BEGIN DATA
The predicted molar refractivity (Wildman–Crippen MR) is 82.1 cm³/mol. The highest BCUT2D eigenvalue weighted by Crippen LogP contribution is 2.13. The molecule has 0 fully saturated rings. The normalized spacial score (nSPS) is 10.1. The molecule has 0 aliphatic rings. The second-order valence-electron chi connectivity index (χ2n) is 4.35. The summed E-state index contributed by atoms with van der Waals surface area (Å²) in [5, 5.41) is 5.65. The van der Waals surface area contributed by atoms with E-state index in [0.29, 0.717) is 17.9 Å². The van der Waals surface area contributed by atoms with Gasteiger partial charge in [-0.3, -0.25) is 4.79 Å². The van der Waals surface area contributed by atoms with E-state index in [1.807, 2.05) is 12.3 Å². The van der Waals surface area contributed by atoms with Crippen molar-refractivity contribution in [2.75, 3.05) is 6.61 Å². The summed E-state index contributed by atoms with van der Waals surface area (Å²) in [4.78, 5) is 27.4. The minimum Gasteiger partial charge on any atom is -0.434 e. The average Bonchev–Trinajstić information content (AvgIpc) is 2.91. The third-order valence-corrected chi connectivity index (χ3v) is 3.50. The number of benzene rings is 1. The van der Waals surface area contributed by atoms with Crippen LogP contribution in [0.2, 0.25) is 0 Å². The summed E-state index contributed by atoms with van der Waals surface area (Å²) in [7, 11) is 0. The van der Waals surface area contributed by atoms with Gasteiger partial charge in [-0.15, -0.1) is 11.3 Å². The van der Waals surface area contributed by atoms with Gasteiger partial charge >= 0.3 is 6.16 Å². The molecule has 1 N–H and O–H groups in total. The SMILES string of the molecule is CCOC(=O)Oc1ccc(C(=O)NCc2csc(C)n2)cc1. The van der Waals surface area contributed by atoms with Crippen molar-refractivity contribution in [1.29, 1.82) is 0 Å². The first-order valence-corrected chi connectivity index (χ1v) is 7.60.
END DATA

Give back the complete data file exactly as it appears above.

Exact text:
The predicted molar refractivity (Wildman–Crippen MR) is 82.1 cm³/mol. The highest BCUT2D eigenvalue weighted by Crippen LogP contribution is 2.13. The molecule has 0 fully saturated rings. The normalized spacial score (nSPS) is 10.1. The molecule has 0 aliphatic rings. The second-order valence-electron chi connectivity index (χ2n) is 4.35. The summed E-state index contributed by atoms with van der Waals surface area (Å²) in [5, 5.41) is 5.65. The van der Waals surface area contributed by atoms with E-state index in [0.29, 0.717) is 17.9 Å². The van der Waals surface area contributed by atoms with Gasteiger partial charge in [-0.3, -0.25) is 4.79 Å². The van der Waals surface area contributed by atoms with E-state index in [1.807, 2.05) is 12.3 Å². The van der Waals surface area contributed by atoms with Crippen molar-refractivity contribution in [2.75, 3.05) is 6.61 Å². The summed E-state index contributed by atoms with van der Waals surface area (Å²) in [4.78, 5) is 27.4. The minimum Gasteiger partial charge on any atom is -0.434 e. The average Bonchev–Trinajstić information content (AvgIpc) is 2.91. The third-order valence-corrected chi connectivity index (χ3v) is 3.50. The number of benzene rings is 1. The van der Waals surface area contributed by atoms with Crippen LogP contribution in [0.2, 0.25) is 0 Å². The summed E-state index contributed by atoms with van der Waals surface area (Å²) in [7, 11) is 0. The van der Waals surface area contributed by atoms with Gasteiger partial charge in [-0.15, -0.1) is 11.3 Å². The van der Waals surface area contributed by atoms with Gasteiger partial charge >= 0.3 is 6.16 Å². The molecule has 1 N–H and O–H groups in total. The SMILES string of the molecule is CCOC(=O)Oc1ccc(C(=O)NCc2csc(C)n2)cc1. The van der Waals surface area contributed by atoms with Crippen molar-refractivity contribution in [1.29, 1.82) is 0 Å². The first-order valence-corrected chi connectivity index (χ1v) is 7.60.